At the time of the final design review and commercial release, a Post-Market Surveillance (PMS) plan should be developed that includes an updated risk management plan. The updated risk management plan should specifically address how to estimate residual risks and verify the effectiveness of information provided to users and patients. Verification of risk control effectiveness should be part of the design verification and validation activities, but verification of effectiveness should also be part of ongoing PMS.

To facilitate future updates of your risk management report, you may want to organize risk controls into the following categories (in this order):

  1. Design elements (highly effective)
  2. Materials of construction (highly effective)
  3. Methods of manufacture (highly/moderately effective)
  4. Protective measures & alarms (moderately effective)
  5. Information provided to users & patients (least effective)

Each of the above risk controls will need to be addressed by your PMS plan.

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Risk Control Options for Medical Devices: Deviation #6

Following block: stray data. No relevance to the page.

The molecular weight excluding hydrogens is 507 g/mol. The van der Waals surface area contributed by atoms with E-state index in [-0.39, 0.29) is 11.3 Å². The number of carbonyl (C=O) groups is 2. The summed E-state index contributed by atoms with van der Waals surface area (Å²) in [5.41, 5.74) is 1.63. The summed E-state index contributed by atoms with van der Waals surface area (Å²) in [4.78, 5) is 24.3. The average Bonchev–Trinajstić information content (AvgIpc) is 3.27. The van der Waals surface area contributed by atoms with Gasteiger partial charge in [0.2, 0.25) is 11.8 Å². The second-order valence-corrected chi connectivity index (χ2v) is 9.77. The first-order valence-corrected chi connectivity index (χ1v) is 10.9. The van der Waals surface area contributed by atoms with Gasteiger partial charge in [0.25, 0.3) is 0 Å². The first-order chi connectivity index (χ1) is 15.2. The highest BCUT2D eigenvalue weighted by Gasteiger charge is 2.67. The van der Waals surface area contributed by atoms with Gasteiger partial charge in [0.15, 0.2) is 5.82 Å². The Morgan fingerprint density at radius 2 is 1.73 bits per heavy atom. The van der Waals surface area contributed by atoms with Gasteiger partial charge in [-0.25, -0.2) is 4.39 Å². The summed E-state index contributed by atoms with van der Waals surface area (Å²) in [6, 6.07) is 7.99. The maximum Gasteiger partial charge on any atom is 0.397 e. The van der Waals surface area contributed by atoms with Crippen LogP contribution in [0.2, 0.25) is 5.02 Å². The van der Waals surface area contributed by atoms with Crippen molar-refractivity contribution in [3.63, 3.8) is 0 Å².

This blog discusses risk control options for medical devices; the 6th deviation identified in the European National version of the Risk Management Standard.%name Risk Control Options for Medical Devices: Deviation #6

Design is not the same as design and construction. This is the interpretation of the European Commission. The sixth of the seven deviations identified in the European National (EN) version of the Risk Management Standard (i.e., EN ISO 14971:2012; http://bit.ly/ISO14971-2012changes), states that “inherent safety by design” is not precise enough. Section 2 of the Essential Requirements (i.e., Annex I of the MDD) states that the first risk control option must be selection of design and construction that eliminates or reduces risk as far as possible, while the international (ISO) risk management standard (i.e., ISO 14971:2007) only states that inherent safety by design is required.